“On the territory of the plant there were several ready-made Yak-9 (from the context it follows that these were Yak-9T). Outwardly, they resembled their predecessors, but the design changes were significant (...). I did not want to change the plane (Yak-1), because although the new Yak-9 had a more powerful cannon and a larger supply of fuel, it was inferior in maneuverability to its younger brother, the Yak-1. The premonition did not deceive me: a few days later, during the first flight, the Yak-9 was shot down in an air battle. An experienced pilot, Levchenko (...), was at the helm. In vertical combat, the heavy Yak-9 went into the tail of the Bf-109 and shot it down. ”
Boris Eremin "Air Fighters"
“The Yak-7, in general, was no different from its predecessor, the Yak-1. In any case, having flown on it, I did not see any advantages in it. If I had to choose between the Yak-1 and the Yak-7, I would have chosen the first one, since I am more accustomed to it (...). On our Yak-1 there was practically no communication in the air (...), while on the Yak-7, as the leader, I had a receiver and transmitter, and the pilots of my group had receivers. On the whole, this equipment worked tolerably well. ”
Ivan Fedorov "They Left a Trace in the Sky" (conversation with E. Savitsky).
“- Fedorov, your plane is not the best. Heavy to drive and the engine is a bit weak. - Any plane with heavy control - I answer - it seems to me more sensitive. And the engine? Now only the second resource is depleting. On this Yak-9 with number 31 shot down fifteen aircraft, mostly fighters "
“On August 20, 1944, an unpleasant message came from the 274th IAP, a fraternal division of our corps. Yak-9, armed with a 45 mm cannon, passed frontline tests, was not accepted into service due to the shortcomings of the new cannon.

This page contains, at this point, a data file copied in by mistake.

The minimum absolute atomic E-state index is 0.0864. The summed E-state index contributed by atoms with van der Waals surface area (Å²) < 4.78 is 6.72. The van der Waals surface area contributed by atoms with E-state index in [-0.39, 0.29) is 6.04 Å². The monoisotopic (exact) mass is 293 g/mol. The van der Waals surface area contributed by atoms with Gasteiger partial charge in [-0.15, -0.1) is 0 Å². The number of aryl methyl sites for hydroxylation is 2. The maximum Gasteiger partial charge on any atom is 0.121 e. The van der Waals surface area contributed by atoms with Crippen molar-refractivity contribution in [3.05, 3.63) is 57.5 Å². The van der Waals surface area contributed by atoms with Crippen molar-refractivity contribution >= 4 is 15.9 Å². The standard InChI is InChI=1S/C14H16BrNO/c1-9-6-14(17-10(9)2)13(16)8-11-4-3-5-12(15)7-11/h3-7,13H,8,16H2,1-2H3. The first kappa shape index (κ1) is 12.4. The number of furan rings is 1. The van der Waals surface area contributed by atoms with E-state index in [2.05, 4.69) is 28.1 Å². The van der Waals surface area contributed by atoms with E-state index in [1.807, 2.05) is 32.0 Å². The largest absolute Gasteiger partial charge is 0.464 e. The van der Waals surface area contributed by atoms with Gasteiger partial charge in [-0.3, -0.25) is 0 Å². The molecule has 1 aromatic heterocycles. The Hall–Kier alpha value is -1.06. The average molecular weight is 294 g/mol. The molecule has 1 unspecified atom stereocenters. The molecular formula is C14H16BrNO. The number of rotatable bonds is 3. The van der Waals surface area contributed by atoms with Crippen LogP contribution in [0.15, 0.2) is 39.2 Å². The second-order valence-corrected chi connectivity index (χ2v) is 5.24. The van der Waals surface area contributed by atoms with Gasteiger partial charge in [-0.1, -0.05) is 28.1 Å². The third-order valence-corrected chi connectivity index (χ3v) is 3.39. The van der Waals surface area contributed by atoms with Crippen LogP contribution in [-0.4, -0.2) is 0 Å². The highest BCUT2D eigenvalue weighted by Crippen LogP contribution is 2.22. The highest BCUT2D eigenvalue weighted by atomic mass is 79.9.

The author asked the corps commander to transfer four Yak-9s to his 812th IAP. The request was granted. On August 27, 1944, they flew in pairs to intercept two FW-190s.
“(...) I decided to give two short lines just in case to get there for sure. I pull the trigger. The plane shakes from the queue of the "magpie", it seems that you are sitting on a roar. The left wing of the Focke-Wulf scatters from the explosions, falls off and the plane flies headlong towards the ground. "
Georgy Zakharov "I am a Fighter".
“The attitude to the aircraft is always very subjective. Therefore, it will not be surprising if many of my friends, former fighter pilots, find my assessment of the Yak-3 overstated. The pilots of the 139th Guards Regiment, who flew at that time on the Yak-9U, recognized the merits of the Yak-3, but did not at all consider them absolute. In any case, many found that the powerful Yak-9U engine and its cannon were worth the ease and maneuverability of the Yak-3. Well, the patriots of the Lavochkin, especially its latest modifications - La-7 and La-9 - will never agree anywhere that the Lavochkin was in some way inferior to the Yak. It's all about the personal affection of the pilot, sometimes even the character of the pilot himself. ”
Noteworthy is the information from the textbook on air combat published in 1943: “Our pilots, who conducted air battles on the Yak-7 with the FW-190 and repeatedly shot them down, came to the conclusion that the Yak-7 could fight with FW-190 in all conditions and even lighter than with the Bf-109G. In none of the battles was the FW-190 seen trying to climb when the battle started at the same altitude. This confirms its lower rate of climb compared to the Yak-7, as well as the Bf-109G. In the right bend, the Yak-7 entered the tail of the FW-190 very easily, in the left bend the battle was on an equal footing. In a dive, the Yak-7 easily caught up with the Fokker. On the Yak-1 and La-5, the fight with the FW-190 is even easier. "